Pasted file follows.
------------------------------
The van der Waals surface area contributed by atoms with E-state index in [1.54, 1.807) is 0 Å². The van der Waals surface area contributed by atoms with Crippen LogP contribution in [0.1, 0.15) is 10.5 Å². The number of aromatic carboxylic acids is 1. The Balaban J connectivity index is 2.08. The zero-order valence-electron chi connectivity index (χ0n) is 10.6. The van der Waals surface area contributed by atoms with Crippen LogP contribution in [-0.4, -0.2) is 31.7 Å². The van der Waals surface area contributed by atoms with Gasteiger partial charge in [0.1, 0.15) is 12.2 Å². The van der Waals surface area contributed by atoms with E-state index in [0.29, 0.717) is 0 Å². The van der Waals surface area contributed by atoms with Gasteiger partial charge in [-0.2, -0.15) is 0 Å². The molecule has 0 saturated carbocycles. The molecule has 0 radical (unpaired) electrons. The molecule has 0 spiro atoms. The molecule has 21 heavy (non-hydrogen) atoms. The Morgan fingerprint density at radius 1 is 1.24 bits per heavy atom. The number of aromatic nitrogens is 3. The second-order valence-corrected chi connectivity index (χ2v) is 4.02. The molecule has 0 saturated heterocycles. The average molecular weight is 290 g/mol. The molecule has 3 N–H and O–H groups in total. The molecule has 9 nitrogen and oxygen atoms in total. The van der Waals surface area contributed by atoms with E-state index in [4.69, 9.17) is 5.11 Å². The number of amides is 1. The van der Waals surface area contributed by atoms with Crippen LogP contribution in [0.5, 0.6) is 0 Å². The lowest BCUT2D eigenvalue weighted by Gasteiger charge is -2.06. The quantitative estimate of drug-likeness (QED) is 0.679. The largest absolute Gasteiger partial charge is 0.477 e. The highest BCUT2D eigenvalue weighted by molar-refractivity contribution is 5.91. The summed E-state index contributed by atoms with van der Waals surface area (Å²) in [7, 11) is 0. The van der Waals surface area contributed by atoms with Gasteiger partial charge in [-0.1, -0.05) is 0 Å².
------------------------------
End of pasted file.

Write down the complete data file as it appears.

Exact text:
The van der Waals surface area contributed by atoms with E-state index in [1.54, 1.807) is 0 Å². The van der Waals surface area contributed by atoms with Crippen LogP contribution in [0.1, 0.15) is 10.5 Å². The number of aromatic carboxylic acids is 1. The Balaban J connectivity index is 2.08. The zero-order valence-electron chi connectivity index (χ0n) is 10.6. The van der Waals surface area contributed by atoms with Crippen LogP contribution in [-0.4, -0.2) is 31.7 Å². The van der Waals surface area contributed by atoms with Gasteiger partial charge in [0.1, 0.15) is 12.2 Å². The van der Waals surface area contributed by atoms with E-state index in [0.29, 0.717) is 0 Å². The van der Waals surface area contributed by atoms with Gasteiger partial charge in [-0.2, -0.15) is 0 Å². The molecule has 0 saturated carbocycles. The molecule has 0 radical (unpaired) electrons. The molecule has 0 spiro atoms. The molecule has 21 heavy (non-hydrogen) atoms. The Morgan fingerprint density at radius 1 is 1.24 bits per heavy atom. The number of aromatic nitrogens is 3. The second-order valence-corrected chi connectivity index (χ2v) is 4.02. The molecule has 0 saturated heterocycles. The average molecular weight is 290 g/mol. The molecule has 3 N–H and O–H groups in total. The molecule has 9 nitrogen and oxygen atoms in total. The van der Waals surface area contributed by atoms with E-state index in [4.69, 9.17) is 5.11 Å². The number of amides is 1. The van der Waals surface area contributed by atoms with Crippen LogP contribution in [0.5, 0.6) is 0 Å². The lowest BCUT2D eigenvalue weighted by Gasteiger charge is -2.06. The quantitative estimate of drug-likeness (QED) is 0.679. The largest absolute Gasteiger partial charge is 0.477 e. The highest BCUT2D eigenvalue weighted by molar-refractivity contribution is 5.91. The summed E-state index contributed by atoms with van der Waals surface area (Å²) in [7, 11) is 0. The van der Waals surface area contributed by atoms with Gasteiger partial charge in [-0.1, -0.05) is 0 Å².